How dynamic scaling of Meteor application processes works on Passenger Standalone

Passenger dynamically adjusts the number of application processes based on traffic. Learn how Passenger decides when a process should be added or removed.

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Maximum process concurrency

Main article: Request load balancing

A core concept in dynamic process scaling is that of the maximum process concurrency. This is the maximum number of concurrent requests that a particular process can handle.

For Meteor applications, the maximum process concurrency is assumed to be unlimited. This is because Node.js uses evented I/O for concurrency which is very lightweight, so it can handle a virtually unlimited number of requests concurrently.

Having said that, as a Node.js process handles more concurrent requests, it is normal for performance to degrade. The practical concurrency is not really unlimited, and the limit varies for every application and every workload.

For dynamic process scaling to work, Passenger needs to know at approximately how many requests the performance of a single process begins to degrade. You will learn later why this is so and how this is done.

A new process is spawned when the concurrency limit is reached

Passenger keeps track of the number of requests a process is handling. When all processes have reached their maximum concurrency – that is, when they're handling exactly as many requests as their maximum concurrency indicate they can – then Passenger will decide to spawn a new process.

This behavior is deeply coupled to the request load balancing logic, so you should read up on that too.

Making dynamic scaling work by providing a hint to Passenger

Since Meteor applications are assumed to have unlimited concurrency by default, dynamic process scaling does not work out-of-the-box. Passenger will never think that your application process has reached its maximum concurrency. This is why you need to give Passenger a hint: you need to tell Passenger how many concurrent requests your application can handle without degrading performance. This way, Passenger will know when it should spawn more processes.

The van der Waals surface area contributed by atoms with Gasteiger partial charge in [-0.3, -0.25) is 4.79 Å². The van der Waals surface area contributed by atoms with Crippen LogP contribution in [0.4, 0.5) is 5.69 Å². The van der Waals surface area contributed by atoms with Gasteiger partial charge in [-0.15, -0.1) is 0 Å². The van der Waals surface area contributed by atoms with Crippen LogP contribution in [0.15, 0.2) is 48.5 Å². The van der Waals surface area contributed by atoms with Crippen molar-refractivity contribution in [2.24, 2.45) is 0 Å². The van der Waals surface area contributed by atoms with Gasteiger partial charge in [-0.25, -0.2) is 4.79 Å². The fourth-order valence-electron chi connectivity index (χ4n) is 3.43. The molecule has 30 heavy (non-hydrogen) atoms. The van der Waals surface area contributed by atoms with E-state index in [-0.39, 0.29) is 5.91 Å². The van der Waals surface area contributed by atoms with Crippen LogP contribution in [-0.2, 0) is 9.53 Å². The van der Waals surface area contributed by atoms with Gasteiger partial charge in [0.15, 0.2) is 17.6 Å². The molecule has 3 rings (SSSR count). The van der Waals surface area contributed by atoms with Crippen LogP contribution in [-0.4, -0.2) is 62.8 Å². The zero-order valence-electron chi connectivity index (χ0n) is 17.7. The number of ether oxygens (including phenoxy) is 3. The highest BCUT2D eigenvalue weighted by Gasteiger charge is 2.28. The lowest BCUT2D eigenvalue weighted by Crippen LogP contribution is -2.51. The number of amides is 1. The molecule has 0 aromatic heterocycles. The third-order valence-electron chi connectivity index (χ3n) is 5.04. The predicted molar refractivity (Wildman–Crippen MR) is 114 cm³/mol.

This is achieved with the configuration option --force-max-concurrent-requests-per-process / "force_max_concurrent_requests_per_process". For example, to tell Passenger that your application can handle at most 150 concurrent requests without degrading performance, set that option to 150. That way, Passenger will spawn more processes when all existing processes have reached 150 concurrent requests.

Example: maximum concurrency of 4

Suppose that you have 2 application processes, and the processes' maximum concurrency is configured to 4. When the application is idle, none of the processes are handling any requests:

Process A [    ]
Process B [    ]

When a new request comes in, Passenger may decide to route the request to process A.

Process A [*   ]
Process B [    ]

Suppose that, while that request is still in progress, 7 more requests come in. All processes will reach their maximum concurrency:

Process A [****]
Process B [****]

If another request comes in, none of the existing processes have enough concurrency to handle that. So Passenger will queue the request and spawn a new process:

Request queue [*       ]

Process A [****]
Process B [****]
Process C (spawning...)

When process C is done spawning, or when one of the existing processes is done with their request (and are no longer at their maximum concurrency), then Passenger will route the queued request to either of those processes.

Suppose C finishes spawning immediately after, then the situation looks like this:

Request queue [        ]
Process A [****]   | queued request
Process B [****]   | is routed to C
Process C [*   ] <-+

A process is shut down when it becomes idle

When a process hasn't processed any requests for a while, it is said to be "idle". Idle processes are shut down in order to conserve resources during periods of low traffic.

Process limits

The minimum and maximum amount of processes depend on various configuration options, such as --max-pool-size / "max_pool_size", and --min-instances / "min_instances". Passenger won't ever scale the number of processes past the limits set by those configuration options.

Disabling dynamic process scaling

You can disable dynamic process scaling by setting --min-instances / "min_instances" and --max-pool-size / "max_pool_size" to the same number. The advantage of this is that it will make your server a bit faster, because process spawning is expensive. The disadvantage is that Passenger will not be able to free up processes in order to conserve resources during times of low traffic.

See also